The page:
Friday, December 29, 2017

What Shape Are Yoda's Ears?

"Do or do not, there is no try" - Yoda, "The Empire Strikes Back"

It is COLD, incredibly cold, as cold as it ever gets here. Today the HIGH was -19C.

So, I knit my grandson a helmet style hat, to keep his head warm. I consulted my favourite knitting style experts, my library Kids Can Knit friends. They all agreed that Yoda was perfect for a one year old. 

The pattern is from the book Monster Knits For Little Monsters, and the pattern is called Alien Elf. I got the pieces knit fairly quickly.

I love that the hat is knit without seams. When you are done, you are done, except for the ears. I spent three days trying to decide what Yoda's ears looked like.

This is the way the pattern suggested. That wasn't what I wanted.

Closer, but still not it.

Maybe more sideways? Nope.

I did an image search on line to see the shape of Yoda's ears, leaving no stone unturned. Then I had a eureka moment. It wasn't life changing but I started looking in another direction. I turned the ear sideways, putting the cast on edge at the top.

Okay, that looks more like the pictures of Yoda.

Next step was to make the second one a mirror of the first.

Then attach the ears, smoothly so my little boy won't feel them on the inside.

Bear volunteered to model, again. He loves to model baby things.

What can I say, I saw the first Star Wars movie when I was in university. In my opinion, it is still the best. 

I am rather pleased with the cast off. I used an invisible rib cast off. I had to watch a YouTube video to figure it out, but it makes a really nice finish.

The yarn is Zara Plus Solid by Filitura Di Crosa, an aran weight superwash merino. It is lovely and soft. I used 3.25 mm needles to get a nice tight knit, to keep the wind out.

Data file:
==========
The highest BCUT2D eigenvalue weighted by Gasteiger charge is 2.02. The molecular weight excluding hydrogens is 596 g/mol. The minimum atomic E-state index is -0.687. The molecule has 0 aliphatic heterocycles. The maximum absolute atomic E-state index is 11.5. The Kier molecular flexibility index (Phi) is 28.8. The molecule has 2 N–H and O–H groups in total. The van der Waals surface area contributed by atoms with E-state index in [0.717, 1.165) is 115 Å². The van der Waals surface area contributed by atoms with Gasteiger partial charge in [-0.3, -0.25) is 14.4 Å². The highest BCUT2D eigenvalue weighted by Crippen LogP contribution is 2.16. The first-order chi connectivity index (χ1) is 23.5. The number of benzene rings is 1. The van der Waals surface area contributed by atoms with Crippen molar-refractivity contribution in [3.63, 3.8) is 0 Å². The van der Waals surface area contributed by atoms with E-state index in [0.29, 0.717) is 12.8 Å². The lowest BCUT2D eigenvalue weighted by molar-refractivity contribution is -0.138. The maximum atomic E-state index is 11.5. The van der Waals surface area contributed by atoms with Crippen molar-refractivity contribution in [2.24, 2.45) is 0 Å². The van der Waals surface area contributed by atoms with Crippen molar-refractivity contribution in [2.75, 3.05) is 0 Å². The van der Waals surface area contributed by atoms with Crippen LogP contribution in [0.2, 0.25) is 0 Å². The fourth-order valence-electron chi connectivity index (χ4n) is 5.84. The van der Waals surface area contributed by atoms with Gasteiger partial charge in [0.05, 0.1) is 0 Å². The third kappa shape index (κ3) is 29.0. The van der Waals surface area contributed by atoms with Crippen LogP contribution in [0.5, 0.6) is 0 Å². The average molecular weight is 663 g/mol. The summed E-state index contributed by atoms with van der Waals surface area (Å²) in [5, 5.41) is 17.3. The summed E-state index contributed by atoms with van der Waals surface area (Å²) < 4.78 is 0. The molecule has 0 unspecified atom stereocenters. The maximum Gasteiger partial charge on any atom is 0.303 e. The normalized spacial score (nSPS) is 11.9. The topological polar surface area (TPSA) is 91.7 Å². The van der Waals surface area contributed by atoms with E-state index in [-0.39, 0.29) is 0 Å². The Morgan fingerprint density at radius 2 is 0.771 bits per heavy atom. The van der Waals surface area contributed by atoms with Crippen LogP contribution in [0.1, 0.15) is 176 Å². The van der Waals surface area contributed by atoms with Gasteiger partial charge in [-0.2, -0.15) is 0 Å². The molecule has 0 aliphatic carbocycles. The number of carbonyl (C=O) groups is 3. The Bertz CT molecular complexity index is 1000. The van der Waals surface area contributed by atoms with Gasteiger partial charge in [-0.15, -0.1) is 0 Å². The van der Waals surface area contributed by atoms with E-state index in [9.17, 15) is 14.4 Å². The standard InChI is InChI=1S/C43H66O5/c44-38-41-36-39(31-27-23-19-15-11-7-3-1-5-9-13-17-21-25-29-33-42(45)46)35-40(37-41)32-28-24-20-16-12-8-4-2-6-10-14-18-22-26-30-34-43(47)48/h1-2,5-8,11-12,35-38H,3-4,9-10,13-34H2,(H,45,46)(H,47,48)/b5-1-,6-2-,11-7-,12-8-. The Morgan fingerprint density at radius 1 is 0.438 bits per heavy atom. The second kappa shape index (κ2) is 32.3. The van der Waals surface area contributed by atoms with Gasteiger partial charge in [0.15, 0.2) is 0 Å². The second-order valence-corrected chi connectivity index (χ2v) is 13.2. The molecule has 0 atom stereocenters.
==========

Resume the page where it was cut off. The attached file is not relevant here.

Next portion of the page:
Monday, December 25, 2017

Christmas 2017

A cat friendly tree. Every day I get to decorate it again.

I bought this as a loose bulb in early December. It looks so cheery.

Christmas snow. Click on the picture and you can see the big flakes, just like in the movies.

I hope that you and yours are having a happy and safe celebration, and that all your surprises are happy ones!

Tuesday, December 5, 2017

New Needles

I am not a "Social Media Influencer", in that I have a small number of blog followers and and even smaller number of Twitter followers. So, if I want to try new things, I buy them and you get my true impression.

Lately, I have seen these fancy new needles on several well known knitters web sites, and the engineer in me had to try them. The principle sounded good.

They are called Flexiflips and they are by Addi.  The idea is that you have three short circular type needles and use them for socks or mittens, instead of 4 or 5 double points.

Unlike the short circulars sold for sock knitting, the tips are 3.5" long, instead of short tips. This means you can hold the tip in your whole hand. I have tried the circular sock needles and find them uncomfortable to use.

You use three needles, one for the front of your work, and one for the back. The third needle becomes the working needle. Since the needles bend in the middle, it is easy to manipulate the stitches in a round.

The needles have the two different points that Addi has for their needles.

There is a short point,

And a longer narrower point (or in my world, a pointier point).

So far, I think they are okay needles, I don't find them any faster to use then my DPN's. I actually think that ribbing is slower, but maybe that is because I am knitting a man's mitten and there is 4 inches of ribbing. I am not sure how well they will work for the thumb, although I expect it is no worse then 8" DPN's.

I can see using one as a cable needle. Since I knit Continental style, a straight cable needle is awkward, when the cable stitches are left to the back of the work. The bend in the middle would get the needle out of the way.

I have knit with two circular needles to make socks and I have the problem that I lose track of which needle is which, ending up with one needle on the floor when I forget to switch. These are definitely superior to that. If you are working a patterned instep on a sock, these would work well for keeping the pattern stitches together. However, for my everyday ordinary vanilla socks, I think I will continue with my DPN's. They take up less space in my project bag, and a set of 5 (or 6) is half the price of a set of Flexiflips. My sock needles are also a handy measuring guide for knitting socks, since I use 6" needles, which is an excellent length for the leg of a sock.

In all, I don't think that they are any easier or harder to use then Double Points. They are easier, for me, than two long circulars and leave less for the kittens to play with.  If you like to try new things, and you are having problems using DPN's, you might want to give these a try.

Now for today's cuteness:

It's good to snuggle with a friend on a cold rainy day.